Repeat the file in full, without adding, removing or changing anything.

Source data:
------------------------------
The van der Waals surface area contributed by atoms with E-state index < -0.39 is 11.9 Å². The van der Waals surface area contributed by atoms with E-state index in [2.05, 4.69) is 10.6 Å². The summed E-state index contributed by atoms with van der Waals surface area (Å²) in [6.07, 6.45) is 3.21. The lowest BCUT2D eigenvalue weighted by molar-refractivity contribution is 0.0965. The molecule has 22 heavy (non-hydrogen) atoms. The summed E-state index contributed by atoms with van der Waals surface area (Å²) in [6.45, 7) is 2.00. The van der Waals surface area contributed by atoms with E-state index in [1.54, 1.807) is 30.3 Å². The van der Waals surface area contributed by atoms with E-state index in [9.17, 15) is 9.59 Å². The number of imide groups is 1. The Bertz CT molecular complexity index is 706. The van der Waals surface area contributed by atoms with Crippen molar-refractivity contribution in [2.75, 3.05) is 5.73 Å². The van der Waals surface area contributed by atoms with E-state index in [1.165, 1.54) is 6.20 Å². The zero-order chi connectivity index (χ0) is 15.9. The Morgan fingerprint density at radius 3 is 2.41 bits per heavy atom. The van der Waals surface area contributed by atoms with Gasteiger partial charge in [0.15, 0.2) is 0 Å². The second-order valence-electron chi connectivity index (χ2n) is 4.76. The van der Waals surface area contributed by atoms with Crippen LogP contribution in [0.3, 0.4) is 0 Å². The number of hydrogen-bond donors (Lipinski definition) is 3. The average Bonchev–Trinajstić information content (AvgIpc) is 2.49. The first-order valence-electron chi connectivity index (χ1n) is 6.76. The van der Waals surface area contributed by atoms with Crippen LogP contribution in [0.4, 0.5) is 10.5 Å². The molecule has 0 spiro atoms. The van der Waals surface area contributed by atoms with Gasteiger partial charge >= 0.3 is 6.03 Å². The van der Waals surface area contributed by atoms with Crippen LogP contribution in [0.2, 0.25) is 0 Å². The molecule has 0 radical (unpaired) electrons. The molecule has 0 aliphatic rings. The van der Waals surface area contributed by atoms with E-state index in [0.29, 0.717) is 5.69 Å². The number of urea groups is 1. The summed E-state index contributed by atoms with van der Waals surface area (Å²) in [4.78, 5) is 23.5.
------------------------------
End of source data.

The van der Waals surface area contributed by atoms with E-state index < -0.39 is 11.9 Å². The van der Waals surface area contributed by atoms with E-state index in [2.05, 4.69) is 10.6 Å². The summed E-state index contributed by atoms with van der Waals surface area (Å²) in [6.07, 6.45) is 3.21. The lowest BCUT2D eigenvalue weighted by molar-refractivity contribution is 0.0965. The molecule has 22 heavy (non-hydrogen) atoms. The summed E-state index contributed by atoms with van der Waals surface area (Å²) in [6.45, 7) is 2.00. The van der Waals surface area contributed by atoms with E-state index in [1.54, 1.807) is 30.3 Å². The van der Waals surface area contributed by atoms with E-state index in [9.17, 15) is 9.59 Å². The number of imide groups is 1. The Bertz CT molecular complexity index is 706. The van der Waals surface area contributed by atoms with Crippen molar-refractivity contribution in [2.75, 3.05) is 5.73 Å². The van der Waals surface area contributed by atoms with E-state index in [1.165, 1.54) is 6.20 Å². The zero-order chi connectivity index (χ0) is 15.9. The Morgan fingerprint density at radius 3 is 2.41 bits per heavy atom. The van der Waals surface area contributed by atoms with Gasteiger partial charge in [0.15, 0.2) is 0 Å². The second-order valence-electron chi connectivity index (χ2n) is 4.76. The van der Waals surface area contributed by atoms with Crippen LogP contribution in [0.3, 0.4) is 0 Å². The number of hydrogen-bond donors (Lipinski definition) is 3. The average Bonchev–Trinajstić information content (AvgIpc) is 2.49. The first-order valence-electron chi connectivity index (χ1n) is 6.76. The van der Waals surface area contributed by atoms with Crippen LogP contribution in [0.4, 0.5) is 10.5 Å². The molecule has 0 spiro atoms. The van der Waals surface area contributed by atoms with Gasteiger partial charge >= 0.3 is 6.03 Å². The van der Waals surface area contributed by atoms with Crippen LogP contribution in [0.2, 0.25) is 0 Å². The molecule has 0 radical (unpaired) electrons. The molecule has 0 aliphatic rings. The van der Waals surface area contributed by atoms with E-state index in [0.29, 0.717) is 5.69 Å². The number of urea groups is 1. The summed E-state index contributed by atoms with van der Waals surface area (Å²) in [4.78, 5) is 23.5.